It's statements 4 and 5 where the debate really focuses. There are many many arguments, mostly variations on themes of humility or appeals to free will.

The approach that makes most sense to me is to question point 5, and ask what justification we have for believing that bad things really do happen. This may seem absurd initially, and was parodied by Voltaire in Candide as the position of Dr Pangloss ("everything is for the best in this best of all possible worlds"). But it's actually an argument that respects the limits of human knowledge and asks whether we're really in a position to make absolute judgements about what is good or bad. Certainly lots of things happen that we don't like, but that doesn't mean that they're actually bad for us. We may be something like children who hate taking medicine because it tastes bad even though it's good for us. A loving God can see that the medicine is good for us, and won't deny it to us even though don't want it.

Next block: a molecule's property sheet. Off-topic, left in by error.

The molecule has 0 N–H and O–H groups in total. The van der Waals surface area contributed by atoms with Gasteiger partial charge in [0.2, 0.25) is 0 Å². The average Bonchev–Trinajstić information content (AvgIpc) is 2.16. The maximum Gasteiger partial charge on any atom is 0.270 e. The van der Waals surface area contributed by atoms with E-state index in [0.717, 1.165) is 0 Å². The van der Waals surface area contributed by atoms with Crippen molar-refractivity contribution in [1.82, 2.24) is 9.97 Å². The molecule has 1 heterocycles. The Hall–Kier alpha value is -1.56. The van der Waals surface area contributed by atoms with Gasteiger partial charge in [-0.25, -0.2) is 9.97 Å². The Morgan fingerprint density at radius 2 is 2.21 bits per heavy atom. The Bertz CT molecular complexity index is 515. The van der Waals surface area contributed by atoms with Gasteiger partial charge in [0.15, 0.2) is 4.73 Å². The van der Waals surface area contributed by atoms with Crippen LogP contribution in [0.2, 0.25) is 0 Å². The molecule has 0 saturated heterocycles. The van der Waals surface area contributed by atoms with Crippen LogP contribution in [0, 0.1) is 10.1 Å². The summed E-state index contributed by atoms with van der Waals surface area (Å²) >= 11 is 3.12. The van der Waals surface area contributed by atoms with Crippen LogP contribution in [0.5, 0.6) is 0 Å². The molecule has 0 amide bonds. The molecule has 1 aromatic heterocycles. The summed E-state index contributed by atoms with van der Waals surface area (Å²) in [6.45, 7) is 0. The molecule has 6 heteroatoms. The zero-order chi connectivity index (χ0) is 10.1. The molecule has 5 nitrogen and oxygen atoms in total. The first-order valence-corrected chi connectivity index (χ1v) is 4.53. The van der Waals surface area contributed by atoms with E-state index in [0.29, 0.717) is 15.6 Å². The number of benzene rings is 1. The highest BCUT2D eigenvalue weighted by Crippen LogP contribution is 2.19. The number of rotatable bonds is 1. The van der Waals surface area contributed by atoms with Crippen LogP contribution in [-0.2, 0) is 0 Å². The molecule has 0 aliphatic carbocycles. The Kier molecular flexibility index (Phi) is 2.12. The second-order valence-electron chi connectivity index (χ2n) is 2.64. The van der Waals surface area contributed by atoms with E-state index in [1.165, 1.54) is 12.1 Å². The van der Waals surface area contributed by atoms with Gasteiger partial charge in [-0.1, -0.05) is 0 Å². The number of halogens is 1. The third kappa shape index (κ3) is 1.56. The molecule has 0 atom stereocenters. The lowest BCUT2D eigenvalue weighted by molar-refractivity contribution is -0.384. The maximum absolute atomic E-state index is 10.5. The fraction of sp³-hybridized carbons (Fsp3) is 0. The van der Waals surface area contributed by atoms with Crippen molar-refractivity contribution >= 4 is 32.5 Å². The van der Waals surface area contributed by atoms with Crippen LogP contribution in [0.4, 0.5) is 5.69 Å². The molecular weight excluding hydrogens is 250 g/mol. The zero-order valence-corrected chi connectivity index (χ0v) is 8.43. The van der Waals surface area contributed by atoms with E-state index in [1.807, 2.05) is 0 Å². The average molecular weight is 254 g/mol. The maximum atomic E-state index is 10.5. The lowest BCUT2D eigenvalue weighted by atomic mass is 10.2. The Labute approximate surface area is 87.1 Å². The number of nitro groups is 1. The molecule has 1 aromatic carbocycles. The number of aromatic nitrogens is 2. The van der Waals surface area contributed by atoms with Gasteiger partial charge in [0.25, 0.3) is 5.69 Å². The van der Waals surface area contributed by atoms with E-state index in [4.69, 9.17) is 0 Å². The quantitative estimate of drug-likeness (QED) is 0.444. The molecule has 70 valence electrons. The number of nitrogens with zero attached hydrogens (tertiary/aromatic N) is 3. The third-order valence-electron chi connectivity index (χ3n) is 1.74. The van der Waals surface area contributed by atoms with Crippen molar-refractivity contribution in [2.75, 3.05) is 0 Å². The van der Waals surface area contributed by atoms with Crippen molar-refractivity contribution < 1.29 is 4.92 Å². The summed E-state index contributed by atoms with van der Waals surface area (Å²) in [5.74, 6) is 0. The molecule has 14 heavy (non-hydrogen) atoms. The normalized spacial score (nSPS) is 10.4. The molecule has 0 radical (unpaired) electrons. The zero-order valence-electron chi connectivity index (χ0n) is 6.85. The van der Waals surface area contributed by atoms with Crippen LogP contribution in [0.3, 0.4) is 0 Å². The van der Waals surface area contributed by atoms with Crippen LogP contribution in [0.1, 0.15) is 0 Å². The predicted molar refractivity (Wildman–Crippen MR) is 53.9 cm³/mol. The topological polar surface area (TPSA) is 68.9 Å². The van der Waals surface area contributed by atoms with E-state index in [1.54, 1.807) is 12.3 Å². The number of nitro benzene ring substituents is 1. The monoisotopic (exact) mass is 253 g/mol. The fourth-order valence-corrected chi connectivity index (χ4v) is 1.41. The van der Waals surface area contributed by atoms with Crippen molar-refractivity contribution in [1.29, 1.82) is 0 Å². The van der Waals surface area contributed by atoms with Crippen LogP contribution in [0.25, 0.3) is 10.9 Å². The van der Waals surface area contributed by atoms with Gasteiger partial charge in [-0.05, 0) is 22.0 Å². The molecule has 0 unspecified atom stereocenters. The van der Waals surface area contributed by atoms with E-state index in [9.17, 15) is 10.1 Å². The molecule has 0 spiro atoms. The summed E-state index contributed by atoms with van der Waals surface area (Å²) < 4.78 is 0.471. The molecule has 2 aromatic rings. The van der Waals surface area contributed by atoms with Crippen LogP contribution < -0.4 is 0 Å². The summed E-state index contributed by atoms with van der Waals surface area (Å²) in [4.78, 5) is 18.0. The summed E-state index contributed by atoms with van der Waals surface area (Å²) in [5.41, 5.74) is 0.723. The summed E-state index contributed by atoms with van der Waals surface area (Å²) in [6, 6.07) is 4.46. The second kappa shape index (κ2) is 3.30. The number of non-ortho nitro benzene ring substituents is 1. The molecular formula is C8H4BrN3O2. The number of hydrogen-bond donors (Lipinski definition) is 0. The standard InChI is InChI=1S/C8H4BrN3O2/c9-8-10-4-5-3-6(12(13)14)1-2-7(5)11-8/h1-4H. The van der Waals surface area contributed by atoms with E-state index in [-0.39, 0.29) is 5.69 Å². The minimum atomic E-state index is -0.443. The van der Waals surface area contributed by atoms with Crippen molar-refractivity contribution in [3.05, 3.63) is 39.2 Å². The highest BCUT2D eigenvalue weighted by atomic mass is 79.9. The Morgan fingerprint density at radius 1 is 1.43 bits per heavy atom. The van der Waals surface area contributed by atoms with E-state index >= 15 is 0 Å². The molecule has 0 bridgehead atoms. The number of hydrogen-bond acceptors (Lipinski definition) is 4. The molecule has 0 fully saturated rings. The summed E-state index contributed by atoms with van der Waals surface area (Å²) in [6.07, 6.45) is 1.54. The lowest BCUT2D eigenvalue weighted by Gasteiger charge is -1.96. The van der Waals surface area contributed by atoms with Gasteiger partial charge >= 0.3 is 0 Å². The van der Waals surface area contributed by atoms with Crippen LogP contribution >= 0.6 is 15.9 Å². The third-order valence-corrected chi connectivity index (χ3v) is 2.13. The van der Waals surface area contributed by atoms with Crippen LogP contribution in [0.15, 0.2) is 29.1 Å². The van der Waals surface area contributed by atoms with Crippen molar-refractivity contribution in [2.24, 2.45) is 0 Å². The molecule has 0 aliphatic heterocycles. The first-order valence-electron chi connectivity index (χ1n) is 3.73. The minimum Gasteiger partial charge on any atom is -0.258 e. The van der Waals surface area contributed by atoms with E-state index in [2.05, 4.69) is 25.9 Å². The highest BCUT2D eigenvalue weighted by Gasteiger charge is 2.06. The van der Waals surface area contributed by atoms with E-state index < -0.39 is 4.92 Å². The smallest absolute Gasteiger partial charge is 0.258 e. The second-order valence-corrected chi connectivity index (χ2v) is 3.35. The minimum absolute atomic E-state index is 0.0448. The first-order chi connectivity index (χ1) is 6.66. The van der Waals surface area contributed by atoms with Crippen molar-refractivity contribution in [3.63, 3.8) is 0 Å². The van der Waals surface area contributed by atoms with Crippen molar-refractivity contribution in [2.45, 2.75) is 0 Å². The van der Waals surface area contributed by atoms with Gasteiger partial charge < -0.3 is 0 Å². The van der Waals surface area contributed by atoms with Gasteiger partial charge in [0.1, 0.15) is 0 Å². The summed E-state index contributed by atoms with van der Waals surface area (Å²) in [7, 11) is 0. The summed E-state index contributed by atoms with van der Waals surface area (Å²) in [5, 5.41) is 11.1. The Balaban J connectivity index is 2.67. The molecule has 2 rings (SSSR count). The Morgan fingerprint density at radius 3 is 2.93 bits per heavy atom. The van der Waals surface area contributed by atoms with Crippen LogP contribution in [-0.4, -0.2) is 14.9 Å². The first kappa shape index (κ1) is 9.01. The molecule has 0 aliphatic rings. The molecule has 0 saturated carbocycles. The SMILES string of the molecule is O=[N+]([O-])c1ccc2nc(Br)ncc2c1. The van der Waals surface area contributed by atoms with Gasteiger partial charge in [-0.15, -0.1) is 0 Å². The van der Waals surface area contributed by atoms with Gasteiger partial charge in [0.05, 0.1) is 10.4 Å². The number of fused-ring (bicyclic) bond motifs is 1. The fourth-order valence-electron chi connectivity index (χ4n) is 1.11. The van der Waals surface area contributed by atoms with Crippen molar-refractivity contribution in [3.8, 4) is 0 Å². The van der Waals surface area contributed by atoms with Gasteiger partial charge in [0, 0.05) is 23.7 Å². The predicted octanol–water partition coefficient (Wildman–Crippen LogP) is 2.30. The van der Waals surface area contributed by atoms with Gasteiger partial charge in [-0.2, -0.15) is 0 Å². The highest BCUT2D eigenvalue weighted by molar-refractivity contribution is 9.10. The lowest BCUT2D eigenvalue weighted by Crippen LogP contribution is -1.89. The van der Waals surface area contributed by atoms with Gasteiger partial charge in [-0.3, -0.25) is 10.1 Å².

For this position to work, you really need to believe in life after death, or at least the possibility of it. If you do, then the fact that someone has died can't in itself be taken as evidence that a bad thing has happened.

Good old Leibniz, totally one

Good old Leibniz, totally one of my favourite mathematicians. However I think that the basic argument predates him. I have heard

Either God wants to abolish evil, and cannot;or he can, but does not want to.
If he wants to, but cannot, he is impotent.
If he can, but does not want to, he is wicked.
If God can abolish evil, and God really wants to do it, why is there evil in the world

which is basically the same argument, dates back and is attributable to Epicurus.

Edit: I just noticed you said Leibniz coined the term for the problem, not the problem. Mea culpa.